Kansas, Missouri end 120-year-old rivalry
The jovial Kansas fan decked out in school colors of red and
blue scooped a sizzling hamburger patty off the portable grill and
dropped it onto the plate of a smiling fellow dressed in Missouri
black and gold.
Apparently, passions have cooled over 120 years. Fistfights
broke out in the crowd in 1891 when Kansas and Missouri played
their first football game.
For the most part, good-natured jibes held sway during festive
tailgating on Saturday when they played their last.
”It’s a shame this rivalry has to end,” said 1976 Kansas grad
Steve Billings as he slipped another patty onto the grill. ”But
we’ll just continue to hope they lose in the SEC and we’ll continue
to build the Big 12.”
When Missouri rallied for a 24-10 victory before a sparse crowd
in Arrowhead Stadium, the nation’s second-oldest collegiate rivalry
– and one of the most unique – came to what many consider a sad
The Tigers, who have shared a conference with Kansas since 1907,
are headed to the Southeastern Conference. They’ll likely make more
money and no longer worry about Texas or Oklahoma breaking up the
league and forcing them to go hat-in-hand to some other BCS
Kansas, without an invitation from another BCS conference when
the Big 12 seemed on the brink of extinction both this year and
last, is staying put.
Though things seem settled down now, the Jayhawks down the road
will still be subject to the whims of Big 12 powers Texas and
Oklahoma, not knowing the security that will soon belong to
That Missouri was willing to leave them in the lurch is one
reason Kansas has refused the Tigers’ offer to continue the rivalry
in Kansas City on a nonconference basis.
And that, to many Missourians, is one of the best things about
They were wanted by another major conference, and Kansas was
”Mizzou had to act in the best interests of Mizzou and that was
going to the SEC, financially and athletically,” Missouri fan
Michael Funk said.
”But (the Big 12) has some stability now and I think KU should
As inflamed as emotions have always been in these parts, fans
around the nation rarely paid much attention to Kansas-Missouri
Unlike other long-running rivalries such as Alabama-Auburn and
Michigan-Ohio State, the Jayhawks and Tigers were rarely very
But that doesn’t mean people are happy to see the long rivalry
”If you’ve got a 120-year-old tree in your backyard, do you
chop it down and plant a sapling?” asked Amy Longstreet, a
lifelong Kansas fan.
Called for generations ”the Border War,” the Kansas-Missouri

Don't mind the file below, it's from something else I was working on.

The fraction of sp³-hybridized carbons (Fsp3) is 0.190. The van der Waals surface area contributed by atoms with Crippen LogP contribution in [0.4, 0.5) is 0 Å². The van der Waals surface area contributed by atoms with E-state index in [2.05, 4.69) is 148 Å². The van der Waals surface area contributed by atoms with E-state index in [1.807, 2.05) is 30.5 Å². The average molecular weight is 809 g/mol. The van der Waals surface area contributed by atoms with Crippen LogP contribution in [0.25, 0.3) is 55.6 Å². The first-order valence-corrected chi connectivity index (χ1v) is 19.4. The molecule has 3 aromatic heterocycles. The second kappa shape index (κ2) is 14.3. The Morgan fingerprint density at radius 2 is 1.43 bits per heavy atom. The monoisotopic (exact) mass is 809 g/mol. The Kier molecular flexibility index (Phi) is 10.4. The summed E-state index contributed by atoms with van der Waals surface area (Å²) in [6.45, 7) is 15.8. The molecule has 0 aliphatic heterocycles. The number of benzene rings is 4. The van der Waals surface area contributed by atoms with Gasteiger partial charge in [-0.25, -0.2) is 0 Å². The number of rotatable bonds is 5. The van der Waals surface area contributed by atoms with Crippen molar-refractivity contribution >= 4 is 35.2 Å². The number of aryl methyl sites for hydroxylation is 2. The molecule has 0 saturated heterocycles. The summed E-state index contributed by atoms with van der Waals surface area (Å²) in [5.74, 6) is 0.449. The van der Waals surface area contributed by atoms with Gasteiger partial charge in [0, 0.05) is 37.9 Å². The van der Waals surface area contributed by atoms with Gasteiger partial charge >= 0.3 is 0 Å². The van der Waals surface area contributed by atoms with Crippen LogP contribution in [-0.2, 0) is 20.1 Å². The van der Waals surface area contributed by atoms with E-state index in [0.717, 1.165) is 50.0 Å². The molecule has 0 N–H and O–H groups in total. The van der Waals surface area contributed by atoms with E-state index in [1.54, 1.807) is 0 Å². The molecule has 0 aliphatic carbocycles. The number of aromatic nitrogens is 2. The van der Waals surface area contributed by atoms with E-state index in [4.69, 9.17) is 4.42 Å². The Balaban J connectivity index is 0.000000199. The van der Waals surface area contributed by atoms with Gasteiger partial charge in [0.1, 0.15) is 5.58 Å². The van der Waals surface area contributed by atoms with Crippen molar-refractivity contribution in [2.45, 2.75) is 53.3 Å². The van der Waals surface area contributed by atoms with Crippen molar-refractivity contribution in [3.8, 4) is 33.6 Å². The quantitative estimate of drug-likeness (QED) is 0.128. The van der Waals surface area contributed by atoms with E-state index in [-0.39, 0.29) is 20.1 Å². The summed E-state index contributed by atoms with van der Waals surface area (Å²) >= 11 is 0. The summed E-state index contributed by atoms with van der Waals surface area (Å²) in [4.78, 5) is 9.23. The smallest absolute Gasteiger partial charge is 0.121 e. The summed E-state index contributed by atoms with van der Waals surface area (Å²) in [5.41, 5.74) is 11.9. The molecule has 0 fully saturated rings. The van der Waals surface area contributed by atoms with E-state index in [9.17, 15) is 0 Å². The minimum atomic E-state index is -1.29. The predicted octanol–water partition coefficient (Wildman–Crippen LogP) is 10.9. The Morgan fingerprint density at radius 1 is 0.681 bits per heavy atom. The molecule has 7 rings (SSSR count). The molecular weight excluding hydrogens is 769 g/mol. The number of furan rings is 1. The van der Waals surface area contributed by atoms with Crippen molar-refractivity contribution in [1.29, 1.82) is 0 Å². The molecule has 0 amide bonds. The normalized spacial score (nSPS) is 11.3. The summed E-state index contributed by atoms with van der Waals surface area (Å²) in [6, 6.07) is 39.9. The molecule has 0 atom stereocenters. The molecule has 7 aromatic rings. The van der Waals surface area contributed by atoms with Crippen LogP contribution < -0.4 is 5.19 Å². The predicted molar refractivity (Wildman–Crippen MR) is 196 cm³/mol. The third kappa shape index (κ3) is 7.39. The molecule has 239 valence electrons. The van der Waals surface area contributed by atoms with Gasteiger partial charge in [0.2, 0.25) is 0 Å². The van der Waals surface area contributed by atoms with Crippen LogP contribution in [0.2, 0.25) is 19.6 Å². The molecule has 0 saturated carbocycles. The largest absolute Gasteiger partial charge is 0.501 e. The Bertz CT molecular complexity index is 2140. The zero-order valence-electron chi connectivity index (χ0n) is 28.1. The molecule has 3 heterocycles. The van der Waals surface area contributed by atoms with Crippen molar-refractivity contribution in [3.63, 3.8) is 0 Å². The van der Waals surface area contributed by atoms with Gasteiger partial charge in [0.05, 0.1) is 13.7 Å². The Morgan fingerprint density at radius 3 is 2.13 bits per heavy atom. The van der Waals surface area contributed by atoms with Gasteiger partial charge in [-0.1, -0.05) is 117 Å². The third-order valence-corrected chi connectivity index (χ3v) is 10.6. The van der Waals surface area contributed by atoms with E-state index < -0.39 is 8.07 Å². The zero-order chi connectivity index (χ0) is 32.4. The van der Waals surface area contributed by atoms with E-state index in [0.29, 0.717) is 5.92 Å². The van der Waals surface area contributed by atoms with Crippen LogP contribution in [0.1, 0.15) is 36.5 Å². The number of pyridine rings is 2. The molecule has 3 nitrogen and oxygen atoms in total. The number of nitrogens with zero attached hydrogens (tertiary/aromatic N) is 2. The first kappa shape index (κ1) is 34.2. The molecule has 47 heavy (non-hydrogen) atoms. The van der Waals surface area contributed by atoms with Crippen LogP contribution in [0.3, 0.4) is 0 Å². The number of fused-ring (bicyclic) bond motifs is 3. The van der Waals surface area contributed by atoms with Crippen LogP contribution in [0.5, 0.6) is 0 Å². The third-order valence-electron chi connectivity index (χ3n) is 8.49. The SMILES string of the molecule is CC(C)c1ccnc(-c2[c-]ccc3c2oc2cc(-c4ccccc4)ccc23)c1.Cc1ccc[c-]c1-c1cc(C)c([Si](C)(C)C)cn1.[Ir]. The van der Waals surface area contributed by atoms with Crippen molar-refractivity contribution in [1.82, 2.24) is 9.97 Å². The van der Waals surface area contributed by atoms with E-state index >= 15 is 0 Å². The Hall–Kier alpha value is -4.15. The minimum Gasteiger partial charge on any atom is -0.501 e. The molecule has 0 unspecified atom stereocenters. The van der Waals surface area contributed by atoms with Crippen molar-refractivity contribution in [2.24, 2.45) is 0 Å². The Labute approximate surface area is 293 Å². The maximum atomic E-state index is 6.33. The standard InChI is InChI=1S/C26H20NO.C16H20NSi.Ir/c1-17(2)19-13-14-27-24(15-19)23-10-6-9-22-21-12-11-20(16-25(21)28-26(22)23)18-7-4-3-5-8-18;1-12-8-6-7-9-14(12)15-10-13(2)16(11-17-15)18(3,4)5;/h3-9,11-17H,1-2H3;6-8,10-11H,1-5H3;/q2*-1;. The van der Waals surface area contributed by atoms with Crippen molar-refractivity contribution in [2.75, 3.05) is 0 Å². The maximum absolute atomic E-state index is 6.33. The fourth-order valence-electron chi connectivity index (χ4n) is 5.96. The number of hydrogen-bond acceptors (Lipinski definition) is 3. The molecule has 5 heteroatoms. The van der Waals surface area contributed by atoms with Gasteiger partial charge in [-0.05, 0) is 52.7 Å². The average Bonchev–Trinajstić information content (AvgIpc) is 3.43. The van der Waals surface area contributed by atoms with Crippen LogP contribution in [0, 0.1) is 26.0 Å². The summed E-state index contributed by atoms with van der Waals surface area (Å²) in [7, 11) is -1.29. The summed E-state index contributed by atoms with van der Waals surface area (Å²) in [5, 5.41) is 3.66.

rivalry actually did trace its roots to real bloodshed, the violent
border clashes between free state Kansas and slave state Missouri
in the 1850s and `60s.
Marauding bands from Kansas known as Jayhawkers would make raids
on towns in Missouri, which was protected by militia known as
Missouri Tigers. William Quantrill’s raiders murdered more than 100
men and burned Lawrence, Kan., to the ground in 1863. Before that,
a gang of Jayhawkers did the same to Oceola, Mo.
The ensuing football series was so bitter, the two sides do not
even agree on the overall record. Kansas claims victory in 1961
when it inflicted a loss that may have cost Missouri its only shot
at a national championship.
But Missouri claims victory because the Big Eight Conference
said the Jayhawks used an ineligible player and ordered a
Longtime Missouri basketball coach Norm Stewart would never let
his team stay in hotels on the Kansas side of the border.
Former Kansas football coach Don Fambrough used to pump up his
players the night before the Missouri game by telling them
Quantrill was a Missouri grad. He wasn’t. But the ploy never failed
to work the Jayhawks to a fever pitch.
One of the biggest slights Missouri had to endure at Kansas
hands came in 2007 when the Tigers, ranked No. 3 and unbeaten,
defeated No. 2 Kansas in an epic clash.
But through good politicking by then-Kansas athletic director
Lew Perkins, the Jayhawks wound up in the BCS Orange Bowl while
Missouri had to settle for the Cotton Bowl.
That’s one the Tigers have never forgotten. Just ask a famous
Missouri fan who popped into the press box at halftime
”Those were good games. Whether it was Missouri winning and
going to No. 1 or Kansas mistakenly going to the Orange Bowl,”
Missouri Gov. Jay Nixon said.